To be certain, Bucharest is still a city on the mend, but its inhabitants, the proud and determined Romanians, seemed destined to succeed in restoring the city to its original standing.
After almost half a century under communist dictatorship, Romania emerged once again as a free nation following a country-wide revolution in December 1989. In the years since, the country has undergone profound, and often difficult, political and economic change in its evolution to a democratic, free-market entity. Progress, while painstakingly slow and unmanageable at times, has, nonetheless, been steady.
Bucharest, the country’s capital, is also its principal cultural and commercial city, and a major center for industry. It lies on the Dambovita River, a tributary of the Danube, in the south of Romania, and is home to more than 2 million people.
The city suffered immensely at the hands of Ceausecu regime. Ceausecu’s policy of mass urbanization brought about the widespread destruction of many of the city’s cathedrals, churches, hospitals and homes.
Bucharest today ranks high on the hardship scale. Housing, when available, is expensive and the quality poor by Western standards. Power outages are common and may be prolonged during winter months. Everyday items are in rare supply, and when available, they are costly. Although many items can be ordered from an international supply house, they can be quite expensive. Supplies in local stores are unreliable, and there’s little choice in brands. In addition, locally grown food can be of poor quality. Expats will want to bring with them ample supplies of such items as vitamins, cosmetics, shampoo, toothpaste, toilet tissue, and bed linens. Other hard-to-come-by items include paperback books, and children’s books, toys and games.
Clothing in Romania is also below Western standards, so expats will want to arrive prepared. Warm clothing is needed during winter months, and light-weight clothing for summer. Dry-cleaning facilities are available, but are of poor quality, so the more washable wear expats bring, the better.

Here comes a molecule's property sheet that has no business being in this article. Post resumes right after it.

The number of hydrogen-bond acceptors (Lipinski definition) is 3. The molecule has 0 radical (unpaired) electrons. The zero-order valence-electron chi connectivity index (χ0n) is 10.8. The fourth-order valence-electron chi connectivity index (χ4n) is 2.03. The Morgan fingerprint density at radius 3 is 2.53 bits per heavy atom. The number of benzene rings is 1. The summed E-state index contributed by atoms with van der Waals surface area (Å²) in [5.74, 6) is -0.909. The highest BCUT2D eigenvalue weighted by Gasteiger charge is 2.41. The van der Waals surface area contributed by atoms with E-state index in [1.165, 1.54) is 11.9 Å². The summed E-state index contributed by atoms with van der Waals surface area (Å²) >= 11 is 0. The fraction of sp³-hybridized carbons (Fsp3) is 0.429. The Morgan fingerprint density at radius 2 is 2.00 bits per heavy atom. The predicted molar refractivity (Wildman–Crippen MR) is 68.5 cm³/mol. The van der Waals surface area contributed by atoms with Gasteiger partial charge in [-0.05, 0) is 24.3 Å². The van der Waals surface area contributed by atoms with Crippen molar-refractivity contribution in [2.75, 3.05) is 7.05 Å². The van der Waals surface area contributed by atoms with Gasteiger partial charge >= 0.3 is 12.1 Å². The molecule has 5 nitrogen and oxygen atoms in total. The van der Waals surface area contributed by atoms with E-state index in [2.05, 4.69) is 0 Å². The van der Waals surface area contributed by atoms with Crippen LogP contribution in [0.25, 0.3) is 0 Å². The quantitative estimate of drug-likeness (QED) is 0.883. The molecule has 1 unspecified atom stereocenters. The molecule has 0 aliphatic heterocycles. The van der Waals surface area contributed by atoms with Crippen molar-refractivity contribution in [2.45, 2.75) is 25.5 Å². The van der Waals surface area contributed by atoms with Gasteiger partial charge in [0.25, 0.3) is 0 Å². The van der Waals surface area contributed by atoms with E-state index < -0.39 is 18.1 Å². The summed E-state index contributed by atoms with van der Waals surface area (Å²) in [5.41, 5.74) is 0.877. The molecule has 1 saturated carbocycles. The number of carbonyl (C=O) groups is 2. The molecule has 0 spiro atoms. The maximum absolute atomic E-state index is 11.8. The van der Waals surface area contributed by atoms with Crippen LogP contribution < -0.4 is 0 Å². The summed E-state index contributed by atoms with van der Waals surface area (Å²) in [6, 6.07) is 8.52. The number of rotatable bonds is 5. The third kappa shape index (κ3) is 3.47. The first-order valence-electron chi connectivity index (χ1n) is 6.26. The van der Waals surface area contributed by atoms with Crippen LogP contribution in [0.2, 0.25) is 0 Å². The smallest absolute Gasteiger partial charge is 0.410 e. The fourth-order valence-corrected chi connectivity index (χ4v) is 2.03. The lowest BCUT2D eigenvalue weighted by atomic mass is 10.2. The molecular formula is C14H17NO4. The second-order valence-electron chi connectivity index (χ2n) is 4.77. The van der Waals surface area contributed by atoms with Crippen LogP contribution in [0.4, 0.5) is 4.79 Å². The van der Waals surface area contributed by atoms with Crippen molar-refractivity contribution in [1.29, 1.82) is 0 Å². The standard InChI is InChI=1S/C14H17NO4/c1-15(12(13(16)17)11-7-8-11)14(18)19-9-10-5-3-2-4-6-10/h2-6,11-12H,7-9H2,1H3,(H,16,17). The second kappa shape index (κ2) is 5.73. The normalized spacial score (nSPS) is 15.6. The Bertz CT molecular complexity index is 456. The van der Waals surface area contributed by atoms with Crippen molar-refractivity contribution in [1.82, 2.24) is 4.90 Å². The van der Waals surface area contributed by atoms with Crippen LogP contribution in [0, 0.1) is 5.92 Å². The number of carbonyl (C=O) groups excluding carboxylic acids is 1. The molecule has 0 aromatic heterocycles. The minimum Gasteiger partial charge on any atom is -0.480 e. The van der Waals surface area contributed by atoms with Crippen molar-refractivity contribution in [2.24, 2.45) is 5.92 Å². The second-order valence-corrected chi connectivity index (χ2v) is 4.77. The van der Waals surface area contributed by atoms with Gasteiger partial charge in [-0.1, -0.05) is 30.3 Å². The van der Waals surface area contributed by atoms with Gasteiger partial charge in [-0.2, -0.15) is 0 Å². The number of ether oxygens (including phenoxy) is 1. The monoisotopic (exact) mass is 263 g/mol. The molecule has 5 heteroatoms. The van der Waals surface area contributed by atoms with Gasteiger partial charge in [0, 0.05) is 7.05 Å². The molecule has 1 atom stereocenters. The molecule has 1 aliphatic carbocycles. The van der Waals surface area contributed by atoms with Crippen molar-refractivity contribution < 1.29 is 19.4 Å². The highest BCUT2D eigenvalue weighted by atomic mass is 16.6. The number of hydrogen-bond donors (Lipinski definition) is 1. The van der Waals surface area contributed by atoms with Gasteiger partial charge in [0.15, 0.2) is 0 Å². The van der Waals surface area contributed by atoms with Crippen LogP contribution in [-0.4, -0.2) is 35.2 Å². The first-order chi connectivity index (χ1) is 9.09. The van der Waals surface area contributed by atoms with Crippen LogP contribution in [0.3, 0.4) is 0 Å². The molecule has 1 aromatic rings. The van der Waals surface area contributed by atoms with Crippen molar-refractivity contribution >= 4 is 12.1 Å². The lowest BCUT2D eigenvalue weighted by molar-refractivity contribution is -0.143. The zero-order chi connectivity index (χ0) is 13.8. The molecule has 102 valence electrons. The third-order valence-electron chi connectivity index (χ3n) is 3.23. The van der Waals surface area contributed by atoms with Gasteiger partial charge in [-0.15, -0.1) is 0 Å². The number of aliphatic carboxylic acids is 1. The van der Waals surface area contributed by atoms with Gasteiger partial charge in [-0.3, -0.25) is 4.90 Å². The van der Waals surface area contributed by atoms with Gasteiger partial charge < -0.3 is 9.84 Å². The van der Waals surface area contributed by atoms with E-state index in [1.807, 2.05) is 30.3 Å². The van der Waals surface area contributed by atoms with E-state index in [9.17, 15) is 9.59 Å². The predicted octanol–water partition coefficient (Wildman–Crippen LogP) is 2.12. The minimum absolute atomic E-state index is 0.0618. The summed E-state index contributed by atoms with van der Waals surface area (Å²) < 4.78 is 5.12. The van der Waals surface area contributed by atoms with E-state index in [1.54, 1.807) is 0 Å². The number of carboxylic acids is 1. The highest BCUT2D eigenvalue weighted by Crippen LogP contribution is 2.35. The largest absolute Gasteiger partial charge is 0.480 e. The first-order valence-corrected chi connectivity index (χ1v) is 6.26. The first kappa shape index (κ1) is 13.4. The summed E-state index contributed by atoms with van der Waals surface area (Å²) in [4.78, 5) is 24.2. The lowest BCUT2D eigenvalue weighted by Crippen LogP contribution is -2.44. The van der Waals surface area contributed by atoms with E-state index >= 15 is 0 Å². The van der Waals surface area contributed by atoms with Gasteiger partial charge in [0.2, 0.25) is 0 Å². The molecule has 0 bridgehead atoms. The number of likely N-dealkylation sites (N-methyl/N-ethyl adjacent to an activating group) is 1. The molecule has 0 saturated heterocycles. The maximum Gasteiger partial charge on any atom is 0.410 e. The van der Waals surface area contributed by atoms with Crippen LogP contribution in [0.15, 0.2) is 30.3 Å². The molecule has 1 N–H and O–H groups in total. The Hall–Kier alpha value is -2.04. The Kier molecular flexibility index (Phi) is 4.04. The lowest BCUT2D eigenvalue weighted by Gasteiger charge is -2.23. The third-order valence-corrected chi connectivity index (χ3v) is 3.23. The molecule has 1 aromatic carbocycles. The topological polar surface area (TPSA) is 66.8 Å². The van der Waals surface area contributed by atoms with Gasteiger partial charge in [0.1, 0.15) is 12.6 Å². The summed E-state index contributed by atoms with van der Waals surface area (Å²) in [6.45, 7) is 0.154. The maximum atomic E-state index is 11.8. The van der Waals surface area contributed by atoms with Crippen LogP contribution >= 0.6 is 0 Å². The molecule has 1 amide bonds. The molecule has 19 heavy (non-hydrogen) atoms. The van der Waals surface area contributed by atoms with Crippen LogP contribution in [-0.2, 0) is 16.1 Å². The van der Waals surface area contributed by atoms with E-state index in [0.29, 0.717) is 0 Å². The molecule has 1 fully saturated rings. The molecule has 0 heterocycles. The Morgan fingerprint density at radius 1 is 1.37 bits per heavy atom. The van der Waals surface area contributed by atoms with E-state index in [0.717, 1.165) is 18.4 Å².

According to the US Department of State, medical care in the country is also limited and basic medical supplies are in severe shortage. Doctors and hospitals often expect immediate cash payment for services. Supplementary insurance with specific overseas coverage — including provision for medical evacuation by air — is recommended.
Credit and charge cards are not widely used in Romania, although they are accepted at some hotels and restaurants, and at airline offices in the country. Most hotels and travel services offer a Eurocheque cash advance service, but expats should be prepared to settle their accounts in cash. There are no restrictions on the amount of foreign currency expats can bring into or exchange in Romania, but Romanian currency can’t be taken out of the country. Typically, employers will split an expatriate’s salary, sending part of the salary to a US account to cover home expenses, and giving the rest to the expat as salary.
At work and home
Romanian, a Romance language resembling Italian, is spoken throughout the country. German and Hungarian are also spoken in some areas, particularly in Transylvania. Although Romanian is still widely used in business, the use of English is growing. Even so, a knowledge of Romanian is greatly appreciated by the locals.
Like all the Romance peoples, Romanians are courteous and amiable. Because of their years under communist rule they may be less forthcoming at first than people in other regions in the area. However, once one gets to know them, they are generally friendly and have a keen sense of humor.
Romanians take a formal approach to business. Appointments are required and punctuality is key — even if the hosts are occasionally late. Professional titles are also important, and expats should use these when addressing their Romanian business partners. Expats will also want to bring along an ample supply of business cards that reflect their own professional standing.